Back in January of this year I recommended that income-oriented investors add shares of Vodafone, a British-based global telecom, to their portfolio, citing a safe yield of 5.8% and some growth prospects. While Vodafone (VOD) was (and is) seeing double-digit revenue declines in core markets such as Italy and Spain, data use in Europe and a unique exposure to growing emerging markets had mitigated the declines. Most of all, its 45% ownership of Verizon is what's keeping revenues inching upward. As long as the company stayed as it was, Vodafone's 5.8% yield was a steal at $25.25 per American Depository Receipt (ADR) share.
Things are different now. Today I am recommending dividend investors sell Vodafone at over $32.30 per share. It was my original intention to hold Vodafone for multiple years, not merely eight months. In fact, I personally had no set price target for VOD, and just wanted to collect that dividend so long as the business continued to grow the top line or at least stay still.
That is no longer the case. Last week Vodafone announced it was in talks to sell its 45% stake in Verizon Wireless. Without this crucial piece, Vodafone's overall revenue is shrinking. Yes, Vodafone does seem to be reinvesting proceeds into an attempt to buy Kabel Deutschland in Germany in hopes to find a new source of growth. However, those prospects are uncertain, and I don't like that uncertainty. Furthermore, Vodafone's yield has since dropped to 4.8% on price appreciation. This yield no longer outstrips its telecom peers. That margin of safety is gone. In fact, the dividend yield is now less than some whose fundamentals are clearly better.
I'm therefore selling my Vodafone stock and booking the gains while I can. Vodafone's ADR shares are now over 27% higher than where I recommended buying. I now recommend selling the stock and buying AT&T (T) instead. The rest of this article concentrates on aspects which are important to income investors: Top line revenue, bottom line earnings, Free Cash Flow and dividend payout ratios. Now is a good time to "make the switch" from Vodafone to AT&T.
A Bleak, New Picture
As per latest annual results, the above chart is the group's revenue not including Verizon Wireless. Revenues are off 1.9% with Greece, Italy and Spain leading the charge downward. As you might imagine, Vodafone's exposure to southern Europe has been weighing down on the top and bottom line for awhile now, and that is not likely to change anytime soon. While Wall St. has rewarded Vodafone in selling its Verizon Wireless stake by sending ADR shares up by over 8%, the long-term future of this company does not seem too good without Verizon Wireless' contribution. Perhaps the even bleaker point for income investors is Free Cash Flow: It was down a whopping 8.1% over the same annual period.
Contrast these figures with what AT&T has delivered. In the second quarter of this year, AT&T grew revenues by 2.5%. Although that may not seem like much compared to Vodafone's -1.9%, it is the difference between safe and dangerous. AT&T grew Average Revenue Per User by 1.8% year-over-year. Free Cash Flow is set to be higher on the year, too. Its business, buoyed by a slow but steadily growing US economy, is outperforming the global, Eurocentric Vodafone.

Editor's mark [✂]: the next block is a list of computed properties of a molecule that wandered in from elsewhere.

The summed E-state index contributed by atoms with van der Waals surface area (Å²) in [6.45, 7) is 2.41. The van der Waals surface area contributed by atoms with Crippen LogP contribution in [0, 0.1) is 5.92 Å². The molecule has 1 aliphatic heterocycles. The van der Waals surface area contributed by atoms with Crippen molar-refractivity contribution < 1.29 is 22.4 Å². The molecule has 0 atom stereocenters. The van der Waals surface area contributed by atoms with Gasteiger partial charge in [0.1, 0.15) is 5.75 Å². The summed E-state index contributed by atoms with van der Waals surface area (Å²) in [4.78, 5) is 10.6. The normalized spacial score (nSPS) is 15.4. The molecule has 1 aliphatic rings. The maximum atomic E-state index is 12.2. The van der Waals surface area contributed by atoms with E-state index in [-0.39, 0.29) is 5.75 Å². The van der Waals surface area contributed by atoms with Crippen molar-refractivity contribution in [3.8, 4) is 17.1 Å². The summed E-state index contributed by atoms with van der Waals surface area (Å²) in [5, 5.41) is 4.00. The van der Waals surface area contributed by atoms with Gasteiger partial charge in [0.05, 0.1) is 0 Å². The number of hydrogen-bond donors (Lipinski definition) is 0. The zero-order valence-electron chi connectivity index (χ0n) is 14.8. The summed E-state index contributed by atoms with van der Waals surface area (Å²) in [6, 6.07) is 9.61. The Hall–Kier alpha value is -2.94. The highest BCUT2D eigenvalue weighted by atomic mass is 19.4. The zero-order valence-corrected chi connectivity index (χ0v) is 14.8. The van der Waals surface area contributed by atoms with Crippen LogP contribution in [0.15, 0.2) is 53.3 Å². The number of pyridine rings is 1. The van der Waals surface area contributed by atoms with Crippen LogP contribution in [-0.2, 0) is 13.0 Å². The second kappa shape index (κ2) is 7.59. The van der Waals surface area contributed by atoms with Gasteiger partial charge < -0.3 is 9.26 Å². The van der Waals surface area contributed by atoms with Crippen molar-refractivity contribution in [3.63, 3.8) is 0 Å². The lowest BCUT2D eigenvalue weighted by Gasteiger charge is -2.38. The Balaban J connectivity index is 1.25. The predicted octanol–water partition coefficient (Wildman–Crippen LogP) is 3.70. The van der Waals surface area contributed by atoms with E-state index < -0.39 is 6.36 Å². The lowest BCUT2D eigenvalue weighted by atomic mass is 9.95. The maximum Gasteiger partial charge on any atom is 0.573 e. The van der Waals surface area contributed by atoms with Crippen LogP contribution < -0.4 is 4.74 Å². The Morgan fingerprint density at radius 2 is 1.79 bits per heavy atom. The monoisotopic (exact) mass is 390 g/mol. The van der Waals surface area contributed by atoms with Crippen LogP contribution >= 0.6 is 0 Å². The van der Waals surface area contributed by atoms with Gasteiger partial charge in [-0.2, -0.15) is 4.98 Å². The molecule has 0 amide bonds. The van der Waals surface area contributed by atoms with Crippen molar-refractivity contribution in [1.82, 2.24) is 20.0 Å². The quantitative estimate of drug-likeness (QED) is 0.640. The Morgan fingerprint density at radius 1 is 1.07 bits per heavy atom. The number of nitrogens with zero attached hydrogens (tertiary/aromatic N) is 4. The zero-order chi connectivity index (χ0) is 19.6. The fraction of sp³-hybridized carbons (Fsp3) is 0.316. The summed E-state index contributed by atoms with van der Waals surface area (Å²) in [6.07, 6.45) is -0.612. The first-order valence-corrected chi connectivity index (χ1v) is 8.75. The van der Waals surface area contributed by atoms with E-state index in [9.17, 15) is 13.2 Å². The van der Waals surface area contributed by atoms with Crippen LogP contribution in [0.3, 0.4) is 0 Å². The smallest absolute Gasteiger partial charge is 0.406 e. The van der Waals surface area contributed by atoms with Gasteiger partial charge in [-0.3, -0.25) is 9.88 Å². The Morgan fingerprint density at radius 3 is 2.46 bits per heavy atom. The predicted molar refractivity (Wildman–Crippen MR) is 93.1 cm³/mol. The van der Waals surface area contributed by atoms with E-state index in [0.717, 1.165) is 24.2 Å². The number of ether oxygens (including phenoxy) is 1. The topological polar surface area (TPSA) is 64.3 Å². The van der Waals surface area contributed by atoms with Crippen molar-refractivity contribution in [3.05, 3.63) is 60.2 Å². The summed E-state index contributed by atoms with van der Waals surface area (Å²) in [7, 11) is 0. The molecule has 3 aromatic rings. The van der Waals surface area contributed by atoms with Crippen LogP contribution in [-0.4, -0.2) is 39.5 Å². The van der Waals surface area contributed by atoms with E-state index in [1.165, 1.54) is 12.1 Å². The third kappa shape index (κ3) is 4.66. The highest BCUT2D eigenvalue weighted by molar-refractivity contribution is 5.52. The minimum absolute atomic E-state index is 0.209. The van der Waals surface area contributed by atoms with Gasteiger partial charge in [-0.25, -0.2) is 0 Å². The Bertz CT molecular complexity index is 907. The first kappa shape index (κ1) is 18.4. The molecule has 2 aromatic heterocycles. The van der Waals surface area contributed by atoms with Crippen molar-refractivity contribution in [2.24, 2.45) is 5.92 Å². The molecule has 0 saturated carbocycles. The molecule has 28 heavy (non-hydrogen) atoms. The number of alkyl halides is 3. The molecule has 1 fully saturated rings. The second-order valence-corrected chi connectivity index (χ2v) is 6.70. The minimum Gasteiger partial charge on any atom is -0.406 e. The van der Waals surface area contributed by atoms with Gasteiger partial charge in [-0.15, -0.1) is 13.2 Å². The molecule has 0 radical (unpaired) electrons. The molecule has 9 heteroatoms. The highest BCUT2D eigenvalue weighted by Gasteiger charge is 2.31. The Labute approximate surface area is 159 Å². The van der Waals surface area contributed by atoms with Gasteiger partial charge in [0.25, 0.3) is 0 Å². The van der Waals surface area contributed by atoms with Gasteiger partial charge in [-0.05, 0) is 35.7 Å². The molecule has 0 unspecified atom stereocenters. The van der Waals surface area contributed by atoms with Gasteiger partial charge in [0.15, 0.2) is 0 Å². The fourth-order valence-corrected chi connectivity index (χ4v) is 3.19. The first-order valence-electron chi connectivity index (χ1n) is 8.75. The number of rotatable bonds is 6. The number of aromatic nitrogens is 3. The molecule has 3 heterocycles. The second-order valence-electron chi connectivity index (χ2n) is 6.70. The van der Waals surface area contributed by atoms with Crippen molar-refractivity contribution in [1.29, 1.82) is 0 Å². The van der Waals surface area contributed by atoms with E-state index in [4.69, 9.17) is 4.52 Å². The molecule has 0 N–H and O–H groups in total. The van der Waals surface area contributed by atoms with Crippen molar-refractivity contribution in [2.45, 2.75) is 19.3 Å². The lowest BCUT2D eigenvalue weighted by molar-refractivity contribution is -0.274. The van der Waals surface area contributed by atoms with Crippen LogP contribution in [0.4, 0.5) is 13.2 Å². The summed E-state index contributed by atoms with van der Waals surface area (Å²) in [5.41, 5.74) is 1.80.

Free Cash Flow Metrics
AT&T's dividend is a secure 52% of Free Cash Flow. Vodafone, on the other hand, is much less certain. Yes, Vodafone's dividend is safe at the moment, but consider that the picture will be very different once the Verizon Wireless stake is sold and Kabel Deutschland acquired. Kabel Deutschland's exact contribution to Free Cash Flow is tough to predict, but we do know AT&T's dividend is very much secure.
For telecoms, share repurchases are a usually a byproduct of excess Free Cash Flow. Vodafone's buyback has tapered off over the years and has slowed to a trickle as Free Cash Flow has waned. This year Vodafone has an ongoing buyback of about $1.7 billion. Compare that with AT&T's very substantial $5.5 billion buyback. Both the dividend yield and the buyback are more generous at AT&T.
Valuation and Dividend
Here we see Vodafone's ADR shares largely correlated with AT&T shares until late June. Vodafone shares have outperformed AT&T, with many investors piling into the former on chatter that Vodafone would sell its Verizon (VZ) stake. Now that the talks are officially underway, shares have since jumped by nearly 10%. But AT&T's business is fundamentally stronger, with a dividend about half a percentage point higher. (Green for Vodafone, AT&T is in blue.) For income investors concerned about Vodafone's "up-in-the-air" business model, use this 10%+ spike as a chance to hop off the exit ramp and get onto the slow-but-steady AT&T.
Although the market is looking favorably upon Vodafone's Verizon Wireless sale, there is much uncertainty ahead. It isn't quite clear how Vodafone will turn around its downward sloping revenue and earnings trend. Vodafone seems to have chosen to replace Verizon Wireless' revenue by purchasing Kabel Deutschland and the bundling of cable and phone services for Germans.
I fail to see how this is a net gain. The United States, despite difficulties, is growing at a steady pace with fairly good demographics. Germany's economy is slow-growing at best and its demographics are awful. And if that macro view seems too simple, consider this: Revenue growth in Germany for Vodafone and Kabel Deutschland will have to come at the expense of Deutsche Telekom.
By selling off its US assets, Vodafone will lose the jewel in its crown and it is uncertain when it will be able to turn around their shrinking revenue problem. It is therefore best to sell Vodafone stock while it is still high and replace it with AT&T.
Additional disclosure: I am long AT&T for a family account. Plan on selling Vodafone in various family accounts on the next market open.